On Thursday, Democrats released a poll showing Democrat Gwen Graham running neck-and-neck with GOP Rep. Steve Southerland II. They could have saved themselves a few thousand dollars because you don’t need a poll to show that Florida’s 2nd District will be competitive. But that also doesn’t mean that Southerland is on the verge of defeat.
As my colleague Stu Rothenberg wrote in a Roll Call column last October, the Panhandle seat is one of the most polarized districts in the entire House. Democrats just haven’t been able to get over the top in the past two election cycles.
“Voters in this district are incredibly polarized. It’s unlikely that 51 percent of the voters in this district would vote for any liberal Democrat, while close to 47 percent of district voters will always vote for the Democrat, no matter who he or she is,” Rothenberg wrote in the column last fall.
Indeed, in the last three presidential elections, the GOP nominee has received 52.4 percent, 51.9 percent and 51.5 percent. The Democratic nominee received 46.5 percent, 47 percent and 47.8 percent. That’s remarkable stability across three very different election years of 2012, 2008 and 2004.
Southerland knocked off Democratic Rep. Allen Boyd in 2010, and Democrats targeted the congressman for defeat in 2012. Three pre-election polls showed Southerland in a dead heat with former state Sen. Al Lawson. But that gave a false impression that the seat was on the cusp of turning over.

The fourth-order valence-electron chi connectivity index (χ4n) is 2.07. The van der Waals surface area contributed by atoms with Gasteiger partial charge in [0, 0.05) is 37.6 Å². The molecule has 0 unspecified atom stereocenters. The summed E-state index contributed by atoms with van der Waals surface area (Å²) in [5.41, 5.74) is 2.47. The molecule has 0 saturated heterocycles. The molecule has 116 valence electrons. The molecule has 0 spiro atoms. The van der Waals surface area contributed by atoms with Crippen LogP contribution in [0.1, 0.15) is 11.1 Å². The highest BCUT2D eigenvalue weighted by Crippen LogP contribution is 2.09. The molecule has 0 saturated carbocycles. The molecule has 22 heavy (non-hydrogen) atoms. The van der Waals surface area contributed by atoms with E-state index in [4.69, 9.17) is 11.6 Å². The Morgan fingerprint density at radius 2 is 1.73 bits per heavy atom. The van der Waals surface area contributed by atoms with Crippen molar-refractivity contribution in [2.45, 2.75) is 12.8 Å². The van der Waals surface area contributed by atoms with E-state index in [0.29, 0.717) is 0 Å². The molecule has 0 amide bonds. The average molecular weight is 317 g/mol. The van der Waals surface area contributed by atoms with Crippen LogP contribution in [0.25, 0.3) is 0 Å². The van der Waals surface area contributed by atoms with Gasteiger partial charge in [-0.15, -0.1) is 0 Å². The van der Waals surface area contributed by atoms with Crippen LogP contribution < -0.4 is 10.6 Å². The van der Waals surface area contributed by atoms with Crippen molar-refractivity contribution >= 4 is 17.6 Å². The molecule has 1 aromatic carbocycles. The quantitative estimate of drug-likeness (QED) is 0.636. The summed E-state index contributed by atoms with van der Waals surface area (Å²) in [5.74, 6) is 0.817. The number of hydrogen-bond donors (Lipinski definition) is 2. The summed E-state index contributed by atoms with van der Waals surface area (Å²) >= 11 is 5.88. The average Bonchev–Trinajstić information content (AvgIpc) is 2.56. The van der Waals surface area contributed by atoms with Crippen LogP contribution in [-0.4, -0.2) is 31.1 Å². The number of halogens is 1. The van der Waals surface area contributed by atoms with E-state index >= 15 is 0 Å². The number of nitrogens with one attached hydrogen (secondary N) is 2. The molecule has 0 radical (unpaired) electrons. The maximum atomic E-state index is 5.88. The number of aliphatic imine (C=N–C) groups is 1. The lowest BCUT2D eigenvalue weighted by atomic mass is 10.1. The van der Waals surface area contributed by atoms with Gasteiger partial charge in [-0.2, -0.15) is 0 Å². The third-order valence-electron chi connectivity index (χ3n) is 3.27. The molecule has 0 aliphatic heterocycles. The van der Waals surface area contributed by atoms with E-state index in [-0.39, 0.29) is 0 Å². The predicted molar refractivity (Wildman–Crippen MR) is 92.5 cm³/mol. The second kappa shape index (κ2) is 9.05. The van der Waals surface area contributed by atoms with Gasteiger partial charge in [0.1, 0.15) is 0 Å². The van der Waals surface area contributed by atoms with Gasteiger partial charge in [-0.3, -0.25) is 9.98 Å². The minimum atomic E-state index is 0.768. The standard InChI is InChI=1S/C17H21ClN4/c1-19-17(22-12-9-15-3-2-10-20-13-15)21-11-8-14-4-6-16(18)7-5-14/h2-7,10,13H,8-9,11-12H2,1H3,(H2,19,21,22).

“So, I don’t have trouble accepting the Lester poll or other private Democratic surveys showing Lawson running even with Southerland in the mid-40s. But Lawson’s problem is that he is starting to bump up against his ceiling. He will need to get half of the votes cast in the district, and he can’t get there next month,” Rothenberg wrote at the time. “Given that, while some observers look at Lester’s poll and see a possible Lawson victory, all I see is a candidate getting his base vote — a vote that, because of the district’s makeup, will fall a few points short of what he needs.”
“Southerland is likely to win re-election with somewhere from 51 percent to 53 percent of the vote, and that assessment is based on the makeup of the district, which, I believe, augurs well for both a close outcome and a Southerland victory next month. And that’s why I have resisted moving the race to a more competitive category.”
Southerland defeated Lawson 53 percent to 47 percent.
Democratic strategists will argue that Graham, the daughter of a popular former U.S. senator, will outperform the African-American former state legislator. It’s certainly possible, but observers on all sides should be aware that we have seen the beginning of this movie before. It’s up to Democrats to prove this will have a different ending.
Once again, Florida's 2nd District is rated Lean Republican by Rothenberg Political Report/Roll Call.